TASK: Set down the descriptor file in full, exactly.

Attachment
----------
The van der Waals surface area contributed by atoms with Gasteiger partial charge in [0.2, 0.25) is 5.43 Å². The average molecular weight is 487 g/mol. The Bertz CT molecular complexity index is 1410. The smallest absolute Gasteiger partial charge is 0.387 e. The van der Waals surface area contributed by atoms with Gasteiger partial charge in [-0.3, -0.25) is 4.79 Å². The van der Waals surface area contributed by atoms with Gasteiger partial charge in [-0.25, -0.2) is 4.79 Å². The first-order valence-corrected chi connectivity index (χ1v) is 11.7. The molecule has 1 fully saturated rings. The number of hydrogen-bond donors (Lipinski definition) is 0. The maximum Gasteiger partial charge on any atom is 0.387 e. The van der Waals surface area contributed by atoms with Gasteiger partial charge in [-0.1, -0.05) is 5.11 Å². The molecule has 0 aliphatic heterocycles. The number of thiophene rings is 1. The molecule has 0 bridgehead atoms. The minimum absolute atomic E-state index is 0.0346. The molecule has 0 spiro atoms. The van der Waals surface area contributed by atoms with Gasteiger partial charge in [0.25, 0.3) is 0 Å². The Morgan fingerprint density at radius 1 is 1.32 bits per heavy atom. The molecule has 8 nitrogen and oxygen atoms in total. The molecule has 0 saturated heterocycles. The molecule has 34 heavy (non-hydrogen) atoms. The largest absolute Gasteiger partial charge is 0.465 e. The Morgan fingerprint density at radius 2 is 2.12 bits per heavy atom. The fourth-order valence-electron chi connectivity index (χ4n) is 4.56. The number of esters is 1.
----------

The van der Waals surface area contributed by atoms with Gasteiger partial charge in [0.2, 0.25) is 5.43 Å². The average molecular weight is 487 g/mol. The Bertz CT molecular complexity index is 1410. The smallest absolute Gasteiger partial charge is 0.387 e. The van der Waals surface area contributed by atoms with Gasteiger partial charge in [-0.3, -0.25) is 4.79 Å². The van der Waals surface area contributed by atoms with Gasteiger partial charge in [-0.25, -0.2) is 4.79 Å². The first-order valence-corrected chi connectivity index (χ1v) is 11.7. The molecule has 1 fully saturated rings. The number of hydrogen-bond donors (Lipinski definition) is 0. The maximum Gasteiger partial charge on any atom is 0.387 e. The van der Waals surface area contributed by atoms with Gasteiger partial charge in [-0.1, -0.05) is 5.11 Å². The molecule has 0 aliphatic heterocycles. The number of thiophene rings is 1. The molecule has 0 bridgehead atoms. The minimum absolute atomic E-state index is 0.0346. The molecule has 0 spiro atoms. The van der Waals surface area contributed by atoms with Gasteiger partial charge in [0.25, 0.3) is 0 Å². The Morgan fingerprint density at radius 1 is 1.32 bits per heavy atom. The molecule has 8 nitrogen and oxygen atoms in total. The molecule has 0 saturated heterocycles. The molecule has 34 heavy (non-hydrogen) atoms. The largest absolute Gasteiger partial charge is 0.465 e. The Morgan fingerprint density at radius 2 is 2.12 bits per heavy atom. The fourth-order valence-electron chi connectivity index (χ4n) is 4.56. The number of esters is 1.